Code Snippets 2.5.0 brings PHP error detection

Code Snippets version 2.5.0 has just been released. It is not a large update, but includes a change that many people have been requesting for a long time: detection of errors in snippet code. As usual, you can download Code Snippets from WordPress.org and browse the code at GitHub. I’m going to use the rest of this post to explain how things work on the PHP side of things.

How to implement this feature has been puzzling me for some time, as it’s very difficult to do things like deactivating snippets and catching fatal errors when the snippets are being executed on the site. The missing step was to attempt to execute the code before saving an active snippet to the database. This way, parse and fatal errors are triggered before the code is applied to the whole site.

For parse errors, the snippet is disabled and a message is shown on the page. Normally, PHP errors resulting from eval’d code look rather confusing. By using the error_get_last() function, it’s possible to produce a message that makes more sense to the user. Here’s an example of how that would work:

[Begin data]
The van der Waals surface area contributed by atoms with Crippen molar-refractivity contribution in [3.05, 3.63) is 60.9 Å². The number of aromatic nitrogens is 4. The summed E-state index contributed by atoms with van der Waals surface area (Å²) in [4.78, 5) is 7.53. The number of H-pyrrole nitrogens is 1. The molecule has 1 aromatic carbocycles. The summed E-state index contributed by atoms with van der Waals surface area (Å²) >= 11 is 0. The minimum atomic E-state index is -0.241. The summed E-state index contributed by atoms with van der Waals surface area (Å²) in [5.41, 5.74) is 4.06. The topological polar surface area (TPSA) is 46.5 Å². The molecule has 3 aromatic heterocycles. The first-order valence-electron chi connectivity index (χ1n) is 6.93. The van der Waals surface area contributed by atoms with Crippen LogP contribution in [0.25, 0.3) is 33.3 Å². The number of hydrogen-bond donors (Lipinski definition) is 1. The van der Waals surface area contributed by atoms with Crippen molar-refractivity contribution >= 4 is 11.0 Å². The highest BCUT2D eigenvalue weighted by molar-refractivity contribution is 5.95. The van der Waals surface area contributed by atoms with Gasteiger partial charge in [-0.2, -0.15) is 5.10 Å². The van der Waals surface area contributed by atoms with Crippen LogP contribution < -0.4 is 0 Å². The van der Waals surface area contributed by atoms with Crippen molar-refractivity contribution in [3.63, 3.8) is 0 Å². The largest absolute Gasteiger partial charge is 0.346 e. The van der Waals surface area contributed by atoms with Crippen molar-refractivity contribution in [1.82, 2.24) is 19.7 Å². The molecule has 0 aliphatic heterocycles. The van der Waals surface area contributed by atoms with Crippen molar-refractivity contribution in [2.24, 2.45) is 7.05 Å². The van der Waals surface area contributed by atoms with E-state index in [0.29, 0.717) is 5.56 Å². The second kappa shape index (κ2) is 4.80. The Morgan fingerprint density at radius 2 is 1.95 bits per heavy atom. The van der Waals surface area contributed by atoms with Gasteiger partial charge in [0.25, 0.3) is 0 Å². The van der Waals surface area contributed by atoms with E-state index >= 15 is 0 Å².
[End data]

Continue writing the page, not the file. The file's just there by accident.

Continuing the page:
ob_start();
$result = eval( $code );
ob_end_clean();

if ( false === $result ) {
    $error = error_get_last();
    printf( '<p>An error occurred on line %d:<br>%s</p>', $error['line'], $error['message'] );
}

As you can see, we can tell that a parse error has occurred when eval() returns false. However, when a fatal error occurs, the entire script halts execution, even when it occurred inside an eval statement. While there is no way to recover from a fatal error, it is again possible to make the error message more user-friendly.

The key here is that ob_start() allows you to pass in a callback function. The callback acts as a filter, receiving the output as string and returning the content to be passed to the browser. In this callback, we can again use error_get_last() to display a more appropriate message.

$handler = function ( $out ) {
    $error = error_get_last();

    if ( is_null( $error ) ) {
        return $out;
    }

    return sprintf( '<p>An fatal error occurred on line %d:</p>%s', $error['line'], $error['message'] );
};

ob_start( $handler );
$result = eval( $code );
ob_end_clean();

 

There are 4 comments Join the conversation

Join the conversation

Your email address will not be published. Required fields are marked *